HC Deb 08 June 1847 vol 93 cc243-4

wished to put a question to the noble Lord the First Lord of the Treasury. Referring to a petition he held in his hand of considerable importance, but which he had not as yet had the opportunity of presenting—in consequence of the nature of the private business it had now, in fact, become an impossibility to present public petitions at all—the question he had to put was, whether the Government had taken the subject of the sale of bread into consideration, and whether they proposed to review the laws relating to the weight of bread? During the many fluctuations which had taken place during the last ten months in the prices of corn, the public had been very great sufferers from the absence of a proper control over the weight and price of bread. The bread never followed the prices of corn, and it was the prayer of the petition to which he referred, that, if they were to have cheap corn, they might have cheap bread also.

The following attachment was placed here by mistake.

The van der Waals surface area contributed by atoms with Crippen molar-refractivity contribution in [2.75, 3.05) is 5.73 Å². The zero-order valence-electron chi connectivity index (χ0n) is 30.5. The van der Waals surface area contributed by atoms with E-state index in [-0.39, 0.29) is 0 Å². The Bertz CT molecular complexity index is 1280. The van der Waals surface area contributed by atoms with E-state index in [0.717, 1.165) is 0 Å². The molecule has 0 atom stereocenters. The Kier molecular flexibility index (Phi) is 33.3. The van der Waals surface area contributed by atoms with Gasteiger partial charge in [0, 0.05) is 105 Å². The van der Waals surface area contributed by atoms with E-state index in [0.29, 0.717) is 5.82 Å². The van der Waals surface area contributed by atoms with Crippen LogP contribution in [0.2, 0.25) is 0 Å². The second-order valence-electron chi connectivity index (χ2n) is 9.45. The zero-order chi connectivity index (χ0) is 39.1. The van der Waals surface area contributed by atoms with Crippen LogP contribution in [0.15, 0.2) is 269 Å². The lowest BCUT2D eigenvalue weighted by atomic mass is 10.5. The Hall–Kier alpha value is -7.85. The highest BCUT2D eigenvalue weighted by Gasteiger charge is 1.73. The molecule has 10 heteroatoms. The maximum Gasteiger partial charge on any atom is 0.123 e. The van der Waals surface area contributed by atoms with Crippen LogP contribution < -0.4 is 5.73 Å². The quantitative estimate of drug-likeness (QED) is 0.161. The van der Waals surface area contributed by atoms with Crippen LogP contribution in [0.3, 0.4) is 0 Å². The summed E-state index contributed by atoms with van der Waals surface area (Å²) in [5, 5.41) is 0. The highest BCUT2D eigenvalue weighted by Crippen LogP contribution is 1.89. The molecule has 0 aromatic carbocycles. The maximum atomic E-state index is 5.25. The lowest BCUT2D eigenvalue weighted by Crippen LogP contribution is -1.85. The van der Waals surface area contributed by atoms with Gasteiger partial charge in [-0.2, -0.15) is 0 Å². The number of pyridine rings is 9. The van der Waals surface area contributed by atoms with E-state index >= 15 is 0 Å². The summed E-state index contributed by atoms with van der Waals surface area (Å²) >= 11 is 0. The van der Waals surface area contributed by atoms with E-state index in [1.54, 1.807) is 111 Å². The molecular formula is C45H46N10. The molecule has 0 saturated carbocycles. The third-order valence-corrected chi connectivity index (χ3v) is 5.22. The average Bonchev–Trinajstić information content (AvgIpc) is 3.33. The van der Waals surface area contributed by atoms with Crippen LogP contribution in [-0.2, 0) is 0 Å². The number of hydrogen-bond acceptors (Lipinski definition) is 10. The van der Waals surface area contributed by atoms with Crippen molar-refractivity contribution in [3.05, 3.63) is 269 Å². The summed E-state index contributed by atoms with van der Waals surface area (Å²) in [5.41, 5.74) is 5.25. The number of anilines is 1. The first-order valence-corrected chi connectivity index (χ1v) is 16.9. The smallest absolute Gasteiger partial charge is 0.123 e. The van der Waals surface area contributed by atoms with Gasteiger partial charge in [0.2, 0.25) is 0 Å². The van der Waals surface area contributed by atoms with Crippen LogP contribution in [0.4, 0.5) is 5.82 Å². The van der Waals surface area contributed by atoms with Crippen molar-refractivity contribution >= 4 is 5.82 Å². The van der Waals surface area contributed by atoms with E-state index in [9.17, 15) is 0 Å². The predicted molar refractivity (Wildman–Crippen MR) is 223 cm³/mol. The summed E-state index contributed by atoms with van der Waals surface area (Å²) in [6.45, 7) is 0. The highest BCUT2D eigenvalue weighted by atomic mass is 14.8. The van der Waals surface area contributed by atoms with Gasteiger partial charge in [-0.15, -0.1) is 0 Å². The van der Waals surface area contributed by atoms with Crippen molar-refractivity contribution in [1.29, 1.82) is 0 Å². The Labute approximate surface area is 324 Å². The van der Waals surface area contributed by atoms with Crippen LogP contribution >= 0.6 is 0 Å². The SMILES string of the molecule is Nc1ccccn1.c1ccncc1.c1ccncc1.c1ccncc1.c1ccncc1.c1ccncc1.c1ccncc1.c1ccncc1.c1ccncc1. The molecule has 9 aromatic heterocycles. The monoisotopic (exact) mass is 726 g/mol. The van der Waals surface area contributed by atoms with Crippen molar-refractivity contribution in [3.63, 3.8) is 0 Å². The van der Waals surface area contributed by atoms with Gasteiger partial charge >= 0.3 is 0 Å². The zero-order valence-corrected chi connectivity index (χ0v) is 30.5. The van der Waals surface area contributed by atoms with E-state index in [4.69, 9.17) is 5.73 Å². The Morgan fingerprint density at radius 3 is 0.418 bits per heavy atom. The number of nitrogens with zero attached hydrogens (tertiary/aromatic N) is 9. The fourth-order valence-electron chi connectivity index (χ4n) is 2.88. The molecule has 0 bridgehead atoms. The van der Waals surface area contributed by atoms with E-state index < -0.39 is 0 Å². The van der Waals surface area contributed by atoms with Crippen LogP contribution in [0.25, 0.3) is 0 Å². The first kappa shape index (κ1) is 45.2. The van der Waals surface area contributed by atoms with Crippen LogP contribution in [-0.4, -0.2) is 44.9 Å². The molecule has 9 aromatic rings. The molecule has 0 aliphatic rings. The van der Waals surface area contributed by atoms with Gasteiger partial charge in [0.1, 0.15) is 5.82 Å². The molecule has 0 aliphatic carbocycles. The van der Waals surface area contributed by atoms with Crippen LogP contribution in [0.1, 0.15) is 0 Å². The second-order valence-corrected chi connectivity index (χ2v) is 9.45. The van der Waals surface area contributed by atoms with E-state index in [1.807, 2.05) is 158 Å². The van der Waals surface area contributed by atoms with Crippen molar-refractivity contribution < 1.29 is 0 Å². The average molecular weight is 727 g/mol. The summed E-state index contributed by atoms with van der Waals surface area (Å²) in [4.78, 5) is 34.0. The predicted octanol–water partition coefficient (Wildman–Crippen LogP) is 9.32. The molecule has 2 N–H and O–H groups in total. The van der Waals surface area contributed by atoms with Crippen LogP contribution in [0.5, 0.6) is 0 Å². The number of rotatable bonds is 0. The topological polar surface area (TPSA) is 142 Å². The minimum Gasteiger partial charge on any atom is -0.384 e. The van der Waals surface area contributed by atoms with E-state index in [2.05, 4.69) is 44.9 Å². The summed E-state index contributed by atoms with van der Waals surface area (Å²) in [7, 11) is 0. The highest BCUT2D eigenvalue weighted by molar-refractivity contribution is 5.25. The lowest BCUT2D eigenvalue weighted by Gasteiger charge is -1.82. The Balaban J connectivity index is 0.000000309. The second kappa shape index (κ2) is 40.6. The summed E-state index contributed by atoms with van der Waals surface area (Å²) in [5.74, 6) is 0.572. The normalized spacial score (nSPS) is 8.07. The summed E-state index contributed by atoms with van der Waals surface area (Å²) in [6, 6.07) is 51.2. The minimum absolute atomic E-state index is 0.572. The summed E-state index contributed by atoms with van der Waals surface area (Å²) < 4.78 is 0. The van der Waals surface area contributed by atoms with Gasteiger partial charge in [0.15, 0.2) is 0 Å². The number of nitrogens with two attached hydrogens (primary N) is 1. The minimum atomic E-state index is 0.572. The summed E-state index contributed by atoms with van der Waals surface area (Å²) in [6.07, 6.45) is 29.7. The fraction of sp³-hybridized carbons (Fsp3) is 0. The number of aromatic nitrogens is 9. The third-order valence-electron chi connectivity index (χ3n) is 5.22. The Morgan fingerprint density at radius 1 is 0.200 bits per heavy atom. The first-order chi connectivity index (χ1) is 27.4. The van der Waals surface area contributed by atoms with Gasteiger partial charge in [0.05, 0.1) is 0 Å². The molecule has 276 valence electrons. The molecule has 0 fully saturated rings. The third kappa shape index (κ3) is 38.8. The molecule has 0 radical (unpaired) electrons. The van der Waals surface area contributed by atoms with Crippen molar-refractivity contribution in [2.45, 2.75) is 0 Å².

I thought the hon. Gentleman meant to make some inquiry with respect to an Act which once passed this House, and enacted that the sale of bread should not be permitted till a certain time after it is baked. The subject has been under the consideration of the Government, but we do not think it practicable to enforce such an Act. I am convinced that very great waste takes place from the consumption of new bread before a certain number of hours have elapsed after it has been baked. But we do not think it desirable to introduce any Bill which it would not be practicable to enforce. The hon. Gentleman asks whether the Government intend to propose an assize of bread; we do not mean to introduce any measure on that subject.